Little Women Review



“Little Women” is based upon the 1868 novel by Louisa May Alcott.

While his wife and daughters have to make ends meet on their own, during the Civil War, the patriarch of the March family is away at war. They’re led by their mother, Marmee, who teachers independence and them compassion in the face of adversity. Jo March is the free spirit of the sisters and an aspiring writer. Meg enjoys longs and acting . Amy March focuses on popularity and wants to marry for money. Beth is selfless and a musical talent.

They develop from childhood to womanhood, as the March girls face the trials and tribulations of life on their own. And their special personalities will steer the course of their own lives as they venture out on their own.

“Little Women” is rated PG for thematic elements and brief smoking.

What Worked:

OK, I’ll admit that”Little Women” isn’t exactly a picture that typically appeals to me. I usually prefer movies with apes and explosions in them. However,”Little Women” is one of my wife’s favorite novels and I owed her after yanking her to every Marvel movie and Star Wars film this year. But while it was this film pleasantly surprised me.

To start, the cast is phenomenal. Packed with favorites, every celebrity brings a touch that is special to her character and has a moment to shine. Most notable for me is Florence Pugh as Amy March. I’m continually amazed by the flexibility of the actress. This year she played a wrestler in”Fighting With My Family”, a horror movie victim in”Midsommar”, and she will play a Russian spy in”Black Widow” next year. To see her in corsets and frilly dresses in”Little Women” is quite a change for her, yet she’s equally believable in every function. Here she crazy, she takes counsel from her spinster aunt played by Meryl Streep, and struggles with her sister. Her performance is one of the enjoyable ones to watch.

The spotlight is on Saoirse Ronan as Jo March and she does provide a performance that is fine as well. Ronan stays a bit more in her lane as a free spirited, aspiring author character. Jo embodies a number of the characteristics of Louisa May Alcott, so she’s the heart of”Little Women” in several respects.

Emma Watson plays Meg March. What makes her fun to see is her interaction with the other actresses, although it’s not a stretch from her personalities of Belle or Hermione Granger. There is real chemistry between them and they seem to be having fun as they play with the sisters. Early in the role Meg is funny and theatrical, but as she gets older she’s weighed down by the burdens of life and her duty as a wife and mother. Watson handles those transitions between her character’s stages in life with great skill.

The remainder of the female cast is impressive. Eliza Scanlen and the sister, Beth March play. Beth has talent and is compassionate. She interacts well with Laura Dern who plays Marmee March, her mother and the other sisters. Dern makes a matriarch for these girls and is excellent as well. There’s a bit of her. Then there’s Meryl Streep as Aunt March. Her interaction with the Amy of Pugh is amusing because the two are polar opposites yet both have one push — survival.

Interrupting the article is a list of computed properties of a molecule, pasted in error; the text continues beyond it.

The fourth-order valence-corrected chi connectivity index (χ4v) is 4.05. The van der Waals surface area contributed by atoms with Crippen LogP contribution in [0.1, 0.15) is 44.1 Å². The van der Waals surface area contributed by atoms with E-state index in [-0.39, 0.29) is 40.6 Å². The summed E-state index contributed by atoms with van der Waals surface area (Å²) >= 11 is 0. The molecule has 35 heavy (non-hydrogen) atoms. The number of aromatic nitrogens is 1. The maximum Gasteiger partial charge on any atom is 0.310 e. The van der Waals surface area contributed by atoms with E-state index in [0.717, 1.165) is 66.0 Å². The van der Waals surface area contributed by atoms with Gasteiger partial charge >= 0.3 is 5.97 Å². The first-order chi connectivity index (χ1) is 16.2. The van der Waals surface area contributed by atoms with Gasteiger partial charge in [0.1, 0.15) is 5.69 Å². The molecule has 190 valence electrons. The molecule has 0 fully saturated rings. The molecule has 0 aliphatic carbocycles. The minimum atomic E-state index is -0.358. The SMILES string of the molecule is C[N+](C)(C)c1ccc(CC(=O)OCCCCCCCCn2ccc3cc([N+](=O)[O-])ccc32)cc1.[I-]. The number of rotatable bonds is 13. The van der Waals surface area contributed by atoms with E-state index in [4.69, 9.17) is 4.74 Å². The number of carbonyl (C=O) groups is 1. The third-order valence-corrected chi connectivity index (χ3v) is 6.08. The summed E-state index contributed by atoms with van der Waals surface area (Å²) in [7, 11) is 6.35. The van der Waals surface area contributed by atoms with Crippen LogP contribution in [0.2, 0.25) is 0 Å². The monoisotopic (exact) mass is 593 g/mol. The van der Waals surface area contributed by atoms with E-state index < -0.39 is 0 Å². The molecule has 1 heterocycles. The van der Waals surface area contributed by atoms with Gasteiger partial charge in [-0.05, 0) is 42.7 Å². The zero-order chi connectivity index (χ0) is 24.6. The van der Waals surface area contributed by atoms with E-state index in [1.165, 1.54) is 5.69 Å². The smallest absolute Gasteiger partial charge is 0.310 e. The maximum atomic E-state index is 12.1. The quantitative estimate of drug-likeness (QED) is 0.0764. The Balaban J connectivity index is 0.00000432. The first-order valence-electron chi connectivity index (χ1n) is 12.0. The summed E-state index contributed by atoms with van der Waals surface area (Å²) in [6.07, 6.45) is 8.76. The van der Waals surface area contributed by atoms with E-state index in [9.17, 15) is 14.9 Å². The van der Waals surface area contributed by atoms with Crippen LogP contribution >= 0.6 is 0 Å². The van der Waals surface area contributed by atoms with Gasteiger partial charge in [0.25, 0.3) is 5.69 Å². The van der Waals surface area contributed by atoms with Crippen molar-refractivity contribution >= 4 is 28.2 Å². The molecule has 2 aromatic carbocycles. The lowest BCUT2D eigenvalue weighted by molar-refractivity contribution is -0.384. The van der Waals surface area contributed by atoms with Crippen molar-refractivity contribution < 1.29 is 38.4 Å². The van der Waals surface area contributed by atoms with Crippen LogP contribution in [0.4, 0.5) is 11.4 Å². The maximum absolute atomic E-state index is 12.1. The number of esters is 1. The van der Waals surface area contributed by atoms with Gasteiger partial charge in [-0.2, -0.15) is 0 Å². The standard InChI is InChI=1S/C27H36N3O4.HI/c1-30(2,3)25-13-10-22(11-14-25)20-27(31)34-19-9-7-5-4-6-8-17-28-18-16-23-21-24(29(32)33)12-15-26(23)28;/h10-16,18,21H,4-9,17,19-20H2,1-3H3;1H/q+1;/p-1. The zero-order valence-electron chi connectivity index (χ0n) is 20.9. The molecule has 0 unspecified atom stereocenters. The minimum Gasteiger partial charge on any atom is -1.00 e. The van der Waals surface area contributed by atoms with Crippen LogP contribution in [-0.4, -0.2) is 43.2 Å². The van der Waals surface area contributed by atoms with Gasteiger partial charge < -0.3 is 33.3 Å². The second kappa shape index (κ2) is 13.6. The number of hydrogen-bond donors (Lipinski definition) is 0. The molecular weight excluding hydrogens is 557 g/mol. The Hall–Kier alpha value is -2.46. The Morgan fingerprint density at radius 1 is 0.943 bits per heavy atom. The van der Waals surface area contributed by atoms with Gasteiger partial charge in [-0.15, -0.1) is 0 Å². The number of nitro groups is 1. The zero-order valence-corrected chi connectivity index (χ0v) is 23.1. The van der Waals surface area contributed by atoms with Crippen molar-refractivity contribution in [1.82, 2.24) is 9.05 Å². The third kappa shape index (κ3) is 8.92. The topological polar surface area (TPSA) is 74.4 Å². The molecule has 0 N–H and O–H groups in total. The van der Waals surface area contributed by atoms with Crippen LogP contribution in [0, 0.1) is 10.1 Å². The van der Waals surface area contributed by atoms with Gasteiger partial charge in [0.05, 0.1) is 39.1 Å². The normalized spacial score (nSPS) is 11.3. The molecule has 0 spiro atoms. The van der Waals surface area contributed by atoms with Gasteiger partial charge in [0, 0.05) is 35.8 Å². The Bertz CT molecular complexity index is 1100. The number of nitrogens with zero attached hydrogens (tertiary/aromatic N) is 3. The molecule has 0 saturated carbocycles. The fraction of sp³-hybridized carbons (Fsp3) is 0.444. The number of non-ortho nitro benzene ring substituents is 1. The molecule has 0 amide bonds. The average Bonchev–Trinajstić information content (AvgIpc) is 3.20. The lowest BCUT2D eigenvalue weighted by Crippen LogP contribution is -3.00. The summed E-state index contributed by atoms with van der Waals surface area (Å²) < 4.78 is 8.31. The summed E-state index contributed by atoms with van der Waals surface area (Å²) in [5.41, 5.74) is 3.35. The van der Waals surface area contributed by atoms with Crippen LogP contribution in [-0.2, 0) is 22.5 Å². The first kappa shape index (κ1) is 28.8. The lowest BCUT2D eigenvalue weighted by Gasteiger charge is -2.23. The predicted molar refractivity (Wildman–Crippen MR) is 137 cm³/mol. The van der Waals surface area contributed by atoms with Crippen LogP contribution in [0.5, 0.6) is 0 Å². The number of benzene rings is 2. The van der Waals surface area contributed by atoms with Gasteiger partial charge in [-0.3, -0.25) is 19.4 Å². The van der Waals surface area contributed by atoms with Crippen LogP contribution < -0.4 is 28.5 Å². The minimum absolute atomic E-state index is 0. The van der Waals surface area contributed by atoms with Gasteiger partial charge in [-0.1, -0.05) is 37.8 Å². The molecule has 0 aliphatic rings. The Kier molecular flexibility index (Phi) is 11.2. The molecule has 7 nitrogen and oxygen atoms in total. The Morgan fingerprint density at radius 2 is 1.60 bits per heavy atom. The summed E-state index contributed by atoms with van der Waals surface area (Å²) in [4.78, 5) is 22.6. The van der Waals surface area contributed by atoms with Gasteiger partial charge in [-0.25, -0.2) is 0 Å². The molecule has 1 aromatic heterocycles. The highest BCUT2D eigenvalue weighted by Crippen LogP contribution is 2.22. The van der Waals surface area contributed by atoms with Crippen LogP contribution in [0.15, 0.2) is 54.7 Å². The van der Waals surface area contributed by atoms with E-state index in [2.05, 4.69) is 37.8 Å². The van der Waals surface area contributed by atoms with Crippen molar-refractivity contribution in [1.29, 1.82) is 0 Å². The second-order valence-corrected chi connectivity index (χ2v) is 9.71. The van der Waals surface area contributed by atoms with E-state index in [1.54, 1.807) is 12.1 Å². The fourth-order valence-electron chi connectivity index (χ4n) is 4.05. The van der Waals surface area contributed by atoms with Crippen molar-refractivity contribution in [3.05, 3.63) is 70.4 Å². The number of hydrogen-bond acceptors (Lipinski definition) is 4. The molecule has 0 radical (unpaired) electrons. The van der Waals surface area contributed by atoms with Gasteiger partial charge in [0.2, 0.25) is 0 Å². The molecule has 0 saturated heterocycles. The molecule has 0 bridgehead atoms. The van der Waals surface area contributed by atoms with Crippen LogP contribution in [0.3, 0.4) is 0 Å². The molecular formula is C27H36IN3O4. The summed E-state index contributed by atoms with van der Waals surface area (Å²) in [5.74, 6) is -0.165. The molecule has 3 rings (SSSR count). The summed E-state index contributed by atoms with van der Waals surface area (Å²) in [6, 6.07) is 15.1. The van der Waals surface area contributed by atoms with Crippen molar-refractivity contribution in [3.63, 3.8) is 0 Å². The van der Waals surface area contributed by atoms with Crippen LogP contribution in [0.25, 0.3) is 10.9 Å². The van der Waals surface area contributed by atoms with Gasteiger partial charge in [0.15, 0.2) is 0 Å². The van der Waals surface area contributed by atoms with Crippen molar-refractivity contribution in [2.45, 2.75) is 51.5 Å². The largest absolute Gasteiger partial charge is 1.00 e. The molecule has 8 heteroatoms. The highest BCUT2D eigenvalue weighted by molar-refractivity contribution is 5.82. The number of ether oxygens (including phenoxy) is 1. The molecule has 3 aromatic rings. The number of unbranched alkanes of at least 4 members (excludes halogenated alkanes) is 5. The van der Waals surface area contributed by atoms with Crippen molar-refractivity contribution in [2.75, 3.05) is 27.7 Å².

They hold their own against the female cast, while the guys are all supporting characters in this story. Chris Cooper is memorable as Mr. Laurence. Right before viewing”Little Women” I saw Cooper in”A Beautiful Day in the Neighborhood”. It was a dramatic transformation for Cooper between the two functions and it was nice to see him as a great man in”Little Women”. It was equally unusual to see Bob Odenkirk as Mr. March. I love him in”Better Call Saul” so it was quite a change to see him overwhelmed by four brothers here, yet he handles it well. Timothée Chalamet is fantastic as Theodore’Laurie’ Laurence. We see him grow into adult from irresponsible man while we see the girl’s transition to adulthood. His scenes with Pugh are also memorable.

I asked my wife, a”Little Women” fan, what she thought of the film. She enjoyed it. She noticed that the storytelling format was intriguing. It is told in a series of flashbacks. While the scenes in day reflect more of Alcott’s autobiographical elements of the 21, the flashbacks follow the novel. You find the real contrast in the characters as they mature and grow. She also enjoyed the fact that the story wasn’t overly sappy, a issue with some of the adaptations of the novel.

What Didn’t Work:

I honestly don’t have any complaints about”Little Women” besides it’s not my cup of tea. It is well acted, it has production design, and it’s a solid adaptation of a novel.

The Bottom Line:

If you are a fan of any of the cast or writer and director Greta Gerwig, I think you’ll want to check out”Little Women” in theaters. Fans of the Louisa May Alcott novel should also be happy. And if, like me, your significant other wants to see the film, I think you’ll find it to be among the more accessible literature adaptations that are classic.

Opening Wednesday December 25, 2019


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